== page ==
HUM 380

Environmental Humanities

4 Undergraduate credits
Effective May 6, 2020 – Present

Graduation requirements this course fulfills

This rich, interdisciplinary course studies how popular and classical artistic genres (such as painting, sculpture, installations, music, literature, dance, film, digital media, photography, happenings, cartoons, criticism, theories, etc.) shape our understanding of and discussions about environmental issues. We examine how artists have sought to use, recreate, idealize, manipulate, mar, intervene in, and affect the environment and public attitudes toward the environment. Key critical theories informing environmental art will be covered (e.g., ecocriticism, environmental racism, indigenous activism, animal rights, radical plant studies, ecofeminism, green screen, the Anthropocene, apocalypse, poverty, religion, etc.). This course has a community engagement element.

Prerequisites

Learning outcomes

General

  • Articulate underlying assumptions about human relationships with the environment across various artistic genres.
  • Apply a number of critical theories or frameworks informing an artwork (e.g., ecocriticism, environmental racism, indigenous activisms, animal rights, ecofeminism, green screen, radical plant studies, etc.).
  • Describe the basic institutional arrangements (social, legal, political, economic, religious) that are evolving to deal with environmental and natural resource challenges.
  • Analyze a given artwork for its connections of the bio-physical environment to socio-cultural systems (e.g., political, economic, religious, or other social values).
  • Develop original and significant interpretations of artworks and their environmental rhetoric.
  • Evaluate research material (e.g., the difference between primary and secondary sources, scholarly vs general sources, what peer-reviewed means, how to recognize risky sources and propaganda).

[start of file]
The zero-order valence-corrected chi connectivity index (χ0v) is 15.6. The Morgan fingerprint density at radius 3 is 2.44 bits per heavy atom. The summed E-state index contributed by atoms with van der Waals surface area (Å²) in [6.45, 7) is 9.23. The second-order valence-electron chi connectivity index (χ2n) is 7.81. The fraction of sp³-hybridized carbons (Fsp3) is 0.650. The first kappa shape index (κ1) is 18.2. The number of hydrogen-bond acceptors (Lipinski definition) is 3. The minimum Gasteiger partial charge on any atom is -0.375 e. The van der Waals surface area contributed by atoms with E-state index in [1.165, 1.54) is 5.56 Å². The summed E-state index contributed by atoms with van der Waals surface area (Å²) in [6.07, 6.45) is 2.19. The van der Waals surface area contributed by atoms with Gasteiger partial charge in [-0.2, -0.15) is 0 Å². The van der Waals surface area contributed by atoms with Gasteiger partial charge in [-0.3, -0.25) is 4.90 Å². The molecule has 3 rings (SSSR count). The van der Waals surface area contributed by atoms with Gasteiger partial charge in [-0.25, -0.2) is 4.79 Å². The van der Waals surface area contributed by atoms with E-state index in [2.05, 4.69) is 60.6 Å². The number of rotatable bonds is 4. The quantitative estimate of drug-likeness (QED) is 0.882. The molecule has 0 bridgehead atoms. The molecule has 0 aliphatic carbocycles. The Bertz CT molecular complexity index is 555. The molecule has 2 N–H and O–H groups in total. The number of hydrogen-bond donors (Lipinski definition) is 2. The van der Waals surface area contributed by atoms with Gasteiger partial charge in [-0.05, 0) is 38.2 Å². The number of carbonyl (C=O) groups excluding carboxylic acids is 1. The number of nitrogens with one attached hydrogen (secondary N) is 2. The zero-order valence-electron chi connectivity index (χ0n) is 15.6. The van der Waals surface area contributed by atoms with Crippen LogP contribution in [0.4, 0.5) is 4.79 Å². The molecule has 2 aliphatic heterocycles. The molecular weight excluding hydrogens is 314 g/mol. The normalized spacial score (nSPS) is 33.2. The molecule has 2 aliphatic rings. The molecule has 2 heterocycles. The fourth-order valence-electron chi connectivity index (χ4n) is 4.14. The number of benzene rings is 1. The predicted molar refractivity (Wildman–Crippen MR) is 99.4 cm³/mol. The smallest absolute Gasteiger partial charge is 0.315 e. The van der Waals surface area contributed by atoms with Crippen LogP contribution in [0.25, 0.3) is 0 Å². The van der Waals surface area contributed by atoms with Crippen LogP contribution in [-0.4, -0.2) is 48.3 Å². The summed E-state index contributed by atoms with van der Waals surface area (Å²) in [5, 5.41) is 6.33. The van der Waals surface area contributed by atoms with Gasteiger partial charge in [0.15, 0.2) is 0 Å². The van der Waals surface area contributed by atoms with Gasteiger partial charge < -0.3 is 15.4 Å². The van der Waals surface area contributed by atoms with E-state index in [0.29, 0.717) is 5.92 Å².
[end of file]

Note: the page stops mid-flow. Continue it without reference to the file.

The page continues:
• Propose and assess alternative solutions to environmental problems.
  • Create independent arguments in well-crafted academic essays articulating and defending actions they would take on various environmental problems.
  • Engage with the local community for the completion of an environmental or environmental-art project.

Minnesota Transfer Curriculum

Goal 6: The Humanities and Fine Arts

  • Demonstrate awareness of the scope and variety of works in the arts and humanities.
  • Understand those works as expressions of individual and human values within a historical and social context.
  • Respond critically to works in the arts and humanities.
  • Engage in the creative process or interpretive performance.
  • Articulate an informed personal reaction to works in the arts and humanities.

Goal 10: People and the Environment

  • Explain the basic structure and function of various natural ecosystems and of human adaptive strategies within those systems.
  • Discern patterns and interrelationships of bio-physical and socio-cultural systems.
  • Describe the basic institutional arrangements (social, legal, political, economic, religious) that are evolving to deal with environmental and natural resource challenges.
  • Evaluate critically environmental and natural resource issues in light of understandings about interrelationships, ecosystems, and institutions.
  • Propose and assess alternative solutions to environmental problems.
  • Articulate and defend the actions they would take on various environmental issues.